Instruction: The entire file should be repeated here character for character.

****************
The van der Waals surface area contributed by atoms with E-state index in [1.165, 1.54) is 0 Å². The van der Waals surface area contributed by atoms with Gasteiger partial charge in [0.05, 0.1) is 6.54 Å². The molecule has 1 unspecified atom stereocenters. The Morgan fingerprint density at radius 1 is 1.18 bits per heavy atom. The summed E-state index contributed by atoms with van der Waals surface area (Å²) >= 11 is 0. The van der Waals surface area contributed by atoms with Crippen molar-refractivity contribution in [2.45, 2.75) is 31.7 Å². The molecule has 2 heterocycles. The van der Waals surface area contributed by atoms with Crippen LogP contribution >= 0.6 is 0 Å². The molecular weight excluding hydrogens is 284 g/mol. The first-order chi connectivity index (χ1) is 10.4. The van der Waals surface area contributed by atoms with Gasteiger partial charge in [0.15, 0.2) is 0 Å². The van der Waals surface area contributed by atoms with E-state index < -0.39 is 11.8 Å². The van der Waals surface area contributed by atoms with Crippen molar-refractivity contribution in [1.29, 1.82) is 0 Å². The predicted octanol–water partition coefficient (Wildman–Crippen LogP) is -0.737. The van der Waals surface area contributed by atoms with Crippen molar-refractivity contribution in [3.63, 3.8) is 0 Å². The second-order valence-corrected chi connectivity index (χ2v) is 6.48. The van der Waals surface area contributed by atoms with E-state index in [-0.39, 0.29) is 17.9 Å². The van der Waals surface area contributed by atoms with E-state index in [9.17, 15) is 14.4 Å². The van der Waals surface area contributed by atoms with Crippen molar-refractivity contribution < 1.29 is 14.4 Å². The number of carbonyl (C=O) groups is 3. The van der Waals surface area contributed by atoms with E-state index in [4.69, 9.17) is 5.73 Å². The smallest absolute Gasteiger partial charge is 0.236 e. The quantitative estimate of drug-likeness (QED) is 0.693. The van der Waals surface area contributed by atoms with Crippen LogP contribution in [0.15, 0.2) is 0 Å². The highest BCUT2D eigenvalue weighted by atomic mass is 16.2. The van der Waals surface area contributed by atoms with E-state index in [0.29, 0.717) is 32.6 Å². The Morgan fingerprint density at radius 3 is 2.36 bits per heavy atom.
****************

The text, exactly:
The van der Waals surface area contributed by atoms with E-state index in [1.165, 1.54) is 0 Å². The van der Waals surface area contributed by atoms with Gasteiger partial charge in [0.05, 0.1) is 6.54 Å². The molecule has 1 unspecified atom stereocenters. The Morgan fingerprint density at radius 1 is 1.18 bits per heavy atom. The summed E-state index contributed by atoms with van der Waals surface area (Å²) >= 11 is 0. The van der Waals surface area contributed by atoms with Crippen molar-refractivity contribution in [2.45, 2.75) is 31.7 Å². The molecule has 2 heterocycles. The van der Waals surface area contributed by atoms with Crippen LogP contribution >= 0.6 is 0 Å². The molecular weight excluding hydrogens is 284 g/mol. The first-order chi connectivity index (χ1) is 10.4. The van der Waals surface area contributed by atoms with Gasteiger partial charge in [0.15, 0.2) is 0 Å². The van der Waals surface area contributed by atoms with E-state index < -0.39 is 11.8 Å². The van der Waals surface area contributed by atoms with Crippen molar-refractivity contribution in [1.29, 1.82) is 0 Å². The predicted octanol–water partition coefficient (Wildman–Crippen LogP) is -0.737. The van der Waals surface area contributed by atoms with Crippen molar-refractivity contribution in [3.63, 3.8) is 0 Å². The second-order valence-corrected chi connectivity index (χ2v) is 6.48. The van der Waals surface area contributed by atoms with E-state index in [-0.39, 0.29) is 17.9 Å². The van der Waals surface area contributed by atoms with E-state index in [9.17, 15) is 14.4 Å². The van der Waals surface area contributed by atoms with Crippen molar-refractivity contribution < 1.29 is 14.4 Å². The number of carbonyl (C=O) groups is 3. The van der Waals surface area contributed by atoms with E-state index in [4.69, 9.17) is 5.73 Å². The smallest absolute Gasteiger partial charge is 0.236 e. The quantitative estimate of drug-likeness (QED) is 0.693. The van der Waals surface area contributed by atoms with Crippen LogP contribution in [0.15, 0.2) is 0 Å². The highest BCUT2D eigenvalue weighted by atomic mass is 16.2. The van der Waals surface area contributed by atoms with E-state index in [0.29, 0.717) is 32.6 Å². The Morgan fingerprint density at radius 3 is 2.36 bits per heavy atom.